ESPN's Linda Cohn followed up on speculation from last week that the NBA is considering a Thanksgiving lockout of players if a new collective bargaining agreement is not signed. NBA Deputy Commissioner Russ Granik denied that would occur: "It is much too early to make any decisions about anything like that. We still have six weeks before the season starts" ("SportsCenter," ESPN, 9/24). The possibility of a lockout is expected to be discussed at Wednesday's NBA Board of Governors meeting at which representatives from all 27 teams will convene. Before negotiating with the owners, the players reportedly want to hear the decision by a federal court panel on the validity of the NBA's salary cap, free-agency system and draft. A decision is expected in 4-6 weeks. NBPA Exec Dir Charles Grantham contends that the players "will stand firm" against any calls for a hard cap. Grantham added: "I want to make this clear: they [players] are not going to stand for the status quo" (Lawrence & Bunn, N.Y. DAILY NEWS, 9/25).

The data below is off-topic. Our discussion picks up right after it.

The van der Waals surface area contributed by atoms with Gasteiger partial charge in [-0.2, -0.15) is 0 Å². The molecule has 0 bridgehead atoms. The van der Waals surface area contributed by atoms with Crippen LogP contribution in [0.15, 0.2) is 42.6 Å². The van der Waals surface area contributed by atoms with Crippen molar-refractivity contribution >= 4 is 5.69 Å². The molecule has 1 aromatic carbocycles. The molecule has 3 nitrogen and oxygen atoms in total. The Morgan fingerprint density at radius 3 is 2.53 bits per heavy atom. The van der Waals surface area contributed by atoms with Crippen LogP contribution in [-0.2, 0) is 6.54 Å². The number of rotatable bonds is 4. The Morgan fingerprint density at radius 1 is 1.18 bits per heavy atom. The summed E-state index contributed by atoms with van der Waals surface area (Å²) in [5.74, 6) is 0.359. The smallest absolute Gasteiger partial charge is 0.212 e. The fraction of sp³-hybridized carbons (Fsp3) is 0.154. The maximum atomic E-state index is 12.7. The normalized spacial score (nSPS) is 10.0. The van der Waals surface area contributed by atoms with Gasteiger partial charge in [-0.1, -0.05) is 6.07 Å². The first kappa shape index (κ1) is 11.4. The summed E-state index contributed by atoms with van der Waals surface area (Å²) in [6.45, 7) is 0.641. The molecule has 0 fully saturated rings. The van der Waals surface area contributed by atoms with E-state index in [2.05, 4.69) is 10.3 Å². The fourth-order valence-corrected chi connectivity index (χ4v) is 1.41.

"The art of compromise takes on a sense of urgency" today when NHL Commissioner Gary Bettman and NHLPA Exec Dir Bob Goodenow resume talks in Toronto on a new Collective Bargaining Agreement (Alan Adams, CANADIAN PRESS/Toronto GLOBE & MAIL, 9/26). Bettman's negotiating team will be in Toronto through Wednesday. NHL Public Relations VP Arthur Pincus said the league has "no plans" to formally cancel games as of yet: "We'll be evaluating things day to day, but at some point a decision will have to be made about Saturday's games" (Lance Hornby, TORONTO SUN, 9/26). JUST IN CASE: NHL teams have booked their arenas for dates at least through the end of June in order to allow for a full regular-season schedule, followed by a full playoff. NHL teams reportedly plan to play the entire 84-game schedule by rescheduling postponed games at the end of the season (Larry Brooks, N.Y. POST, 9/24). WHERE WERE THEY IN JUNE? In New Jersey, Devils captain Scott Stevens "expressed disappointment" that there had been no negotiations between March and August: "We should have started long ago. There are so many time restrictions and now we face this time restriction. Both sides have to take the blame for that." But Bettman said his requests to meet with Goodenow over the summer were "rebuffed repeatedly": "I don't want to dwell on it because we are talking now, but there were numerous occasions we asked to meet and were turned down" (Larry Brooks, N.Y. POST, 9/24). NHL PROPOSAL JUST ISN'T GOOD 'ENUFF: In St. Louis, NHLPA Exec Dir Bob Goodenow met with Blues players on Saturday and updated them on the negotiations. Goodenow: "There's a lot of work left on both sides of the table. We'll try to reach an amicable solution in the appropriate time frame" (ST. LOUIS POST- DISPATCH, 9/25). VANCOUVER SUPPORTS OWNERS: Last week, the Vancouver PROVINCE conducted an unscientific poll in which 261 respondents were asked: "Do you support the players in their salary fight with NHL team owners?" The response was "resounding": 90% No. Kent Gilchrist advises the poll "not be dismissed out of hand" by the players (PROVINCE, 9/26). ARE PLAYERS READY TO DIG IN? In Washington, Capitals Player Rep Don Beaupre: "Right now we're prepared for a three-, four-, five-month lockout" (Mark Asher, WASHINGTON POST, 9/24). But in Tampa Bay, Lightning Player Rep Danton Cole said he "wasn't sure" how strong the union is: "We're strong like a family, but I don't think anyone can say for sure how long either side could hold out" (Tom Jones, TAMPA TRIBUNE, 9/24). Mighty Ducks Player Rep Bob Corkum called Bettman a "hired gun": "He definitely came here to get a salary cap and he's not going to fold up easily" (CP/VANCOUVER SUN, 9/26). COLUMNISTS VOICE OFF: In Toronto, Jim Hunt writes that Bettman "has done his damndest to provoke the players," and if a lockout occurs, "it's Bettman who will have blood on his hands" (TORONTO SUN, 9/26). In Boston, Kevin Dupont writes, "Try to remember what the players have forgotten: It's Bettman's side that owns the show. ... Hockey players have no choice now but to accept what's before them" (BOSTON GLOBE, 9/25). In Philadelphia, Bill Lyons writes, "There is a decidedly mean edge to the way the league has operated recently. It seems to be bristling for a fight" (PHILADELPHIA INQUIRER, 9/24). In Washington, Dave Fay writes, "The players don't trust Bettman because he is an outsider and not a hockey man. Put Wayne Gretzky on one side of the table and Boston GM Harry Sinden on the other and this thing might be settled in 15 minutes. Half an hour, tops" (WASHINGTON TIMES, 9/25). In Tampa Bay, Roy Cummings advises hockey fans to "aim your angst" at Goodenow. While a possible lockout is one week away, "Goodenow sits, like Nero amid Rome's burning embers. He may negotiate, he may not, but apparently only when it's convenient for him" (TAMPA TRIBUNE, 9/25). COMEDIANS AGAINST THE CAP: At the end of the season premier of "Saturday Night Live," Mike Myers was front-and-center showing off his "NHLPA" sweatshirt (NBC, 9/24).